Sir Charles Wyville Thomson
Thomson in 1923
|Died||10 March 1882 (aged 52)|
|Alma mater||Merchiston Castle School|
University of Edinburgh
|Known for||Challenger expedition|
|Awards||Royal Medal (1876)|
|Institutions||University of Aberdeen(1850-1851)|
Queen's College, Cork
Queen's University of Belfast
Sir Charles Wyville Thomson (5 March 1830 - 10 March 1882) was a Scottish natural historian and marine zoologist. He served as the chief scientist on the Challenger expedition; his work there revolutionised oceanography and led to his knighthood.
Thomson was born at Bonsyde, in Linlithgow, West Lothian, on 5 March 1830, the son of Andrew Thomson, a surgeon in the service of the East India Company, and his wife Sarah Ann Drummond Smith. He was baptised Wyville Thomas Charles Thomson, and changed his name in 1876.
He was educated under Charles Chalmers at Merchiston Castle School, then from 1845 studied medicine at the University of Edinburgh graduating with an MD. However, his focus turned from medicine to natural science, and he joined the Botanical Society of Edinburgh in 1847, and soon after became secretary to the Royal Physical Society of Edinburgh. In 1850 he was attending the botany class of John Hutton Balfour at the University.
In 1850 he was appointed lecturer of botany, and in 1851 professor of botany, at the University of Aberdeen. In 1853 he became a professor of natural history in Queen's College, Cork, Ireland, succeeding Professor Hincks. A year later he was nominated to the chair of mineralogy and geology at the Queen's University of Belfast.
In 1855 he was elected a Fellow of the Royal Society of Edinburgh, his proposer being his former tutor, John Hutton Balfour. He served as the Society's Vice President from 1877 to 1882. He was elected a Fellow of the Royal Society of London in 1869.
In 1860 was transferred to the chair of natural history at the same institution. In 1868 he assumed the duties of professor of botany at the Royal College of Science, Dublin, and finally in 1870 he received the natural history chair at the University of Edinburgh.
In 1871-72 he served as President of the Botanical Society of Edinburgh.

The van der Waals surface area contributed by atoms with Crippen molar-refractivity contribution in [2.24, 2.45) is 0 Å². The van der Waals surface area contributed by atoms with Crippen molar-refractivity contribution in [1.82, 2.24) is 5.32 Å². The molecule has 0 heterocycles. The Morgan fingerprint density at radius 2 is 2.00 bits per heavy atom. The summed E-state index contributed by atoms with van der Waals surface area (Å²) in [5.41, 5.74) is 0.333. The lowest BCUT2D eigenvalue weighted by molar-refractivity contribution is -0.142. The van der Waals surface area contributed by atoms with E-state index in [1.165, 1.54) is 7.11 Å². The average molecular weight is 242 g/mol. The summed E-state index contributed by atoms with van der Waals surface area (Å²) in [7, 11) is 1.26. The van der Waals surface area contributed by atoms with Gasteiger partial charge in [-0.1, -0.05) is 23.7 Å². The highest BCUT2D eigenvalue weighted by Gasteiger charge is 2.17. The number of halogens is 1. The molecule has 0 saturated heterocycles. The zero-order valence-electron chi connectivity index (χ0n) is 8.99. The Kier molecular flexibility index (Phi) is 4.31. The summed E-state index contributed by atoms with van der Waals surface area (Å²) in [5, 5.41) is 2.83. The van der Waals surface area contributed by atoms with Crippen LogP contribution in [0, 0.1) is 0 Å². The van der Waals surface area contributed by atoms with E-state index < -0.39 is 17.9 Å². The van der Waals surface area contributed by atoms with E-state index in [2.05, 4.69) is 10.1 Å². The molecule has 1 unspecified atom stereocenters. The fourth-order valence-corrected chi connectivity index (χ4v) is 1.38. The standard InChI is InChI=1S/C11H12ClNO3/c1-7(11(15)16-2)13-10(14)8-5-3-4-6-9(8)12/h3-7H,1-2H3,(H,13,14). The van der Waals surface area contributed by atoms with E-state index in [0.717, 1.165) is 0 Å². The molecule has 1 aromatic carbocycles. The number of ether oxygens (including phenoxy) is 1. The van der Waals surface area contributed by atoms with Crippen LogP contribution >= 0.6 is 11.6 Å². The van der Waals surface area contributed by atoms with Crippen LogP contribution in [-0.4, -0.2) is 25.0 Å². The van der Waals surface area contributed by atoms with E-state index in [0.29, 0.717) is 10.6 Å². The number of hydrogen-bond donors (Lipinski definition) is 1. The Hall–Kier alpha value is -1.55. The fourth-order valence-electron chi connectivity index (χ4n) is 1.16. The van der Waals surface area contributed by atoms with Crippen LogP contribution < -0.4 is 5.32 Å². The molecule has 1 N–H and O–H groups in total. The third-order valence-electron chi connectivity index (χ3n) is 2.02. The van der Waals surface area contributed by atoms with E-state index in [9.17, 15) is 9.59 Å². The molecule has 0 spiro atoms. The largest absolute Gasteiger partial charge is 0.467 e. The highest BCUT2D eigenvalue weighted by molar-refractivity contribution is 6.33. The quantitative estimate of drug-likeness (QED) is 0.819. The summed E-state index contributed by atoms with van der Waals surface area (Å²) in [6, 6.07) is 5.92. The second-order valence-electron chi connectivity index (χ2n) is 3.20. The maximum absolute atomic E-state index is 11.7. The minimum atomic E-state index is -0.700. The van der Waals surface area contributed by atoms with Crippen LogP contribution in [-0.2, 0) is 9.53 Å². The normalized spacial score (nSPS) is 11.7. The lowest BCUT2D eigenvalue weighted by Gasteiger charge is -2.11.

Wyville Thomson is remembered for his studies of the biological conditions of the deep seas. Being interested in crinoids, and prompted by the results of the dredgings of Michael Sars in the deep sea off the Norwegian coasts, he persuaded the Royal Navy to grant him use of HMS Lightning and HMS Porcupine for deep sea dredging expeditions in the summers of 1868 and 1869. They showed that animal life existed down to depths of 650 fathoms (1200 m), that all marine invertebrate groups are present at this depth, and that deep-sea temperatures are not as constant as had been supposed, but vary considerably, and indicate oceanic circulation. These results were described in The Depths of the Sea, which he published in 1873.
The remarkable hydrographic and zoological results which Wyville Thomson had demonstrated, in addition to the growing demands of ocean telegraphy, soon led to the Royal Navy to grant use of HMS Challenger for a global expedition. Wyville Thomson was selected as chief scientist, and the ship sailed on 23 December 1872.
The Challenger Expedition was deemed a great success, and on his return Wyville Thomson received a number of academic honours, as well as a knighthood. In 1873 he published "Depths of the Sea" based on initial findings from the expedition. In 1880 he published two volumes (having completed writing in 1877), The Voyage of the Challenger in the Atlantic, a preliminary account of the results of the voyage. He spent the next two years working on administrative duties connected with the publication of the full monograph of the voyage. Wyville Thomson had a highly strung mentality, and his health was generally poor throughout his life. He found dealing with publishers over the requirements of publishing 50 volumes of detailed illustration and scientific description enormously stressful. In 1879 he ceased to perform his university duties, gave up overseeing the reports of the expedition in 1881, took to his bed and died a broken man at Bonsyde on 10 March 1882. The publishing was finally completed by his friend and colleague Sir John Murray. Wyville Thomson is commemorated in the stained glass window above the altar in St. Michael's Parish Church, Linlithgow and his headstone is in the churchyard. In addition the Wyville-Thomson Ridge in the North Atlantic Ocean is named after him.
Thomson had criticised natural selection, stating it was not enough to explain the evolution of species. Replying in the Nature journal, Charles Darwin commented that "I am sorry to find that Sir Wyville Thomson does not under stand the principle of natural selection, as explained by Mr. Wallace and myself... Can Sir Wyville Thomson name any one who has said that the evolution of species depends only on natural selection?"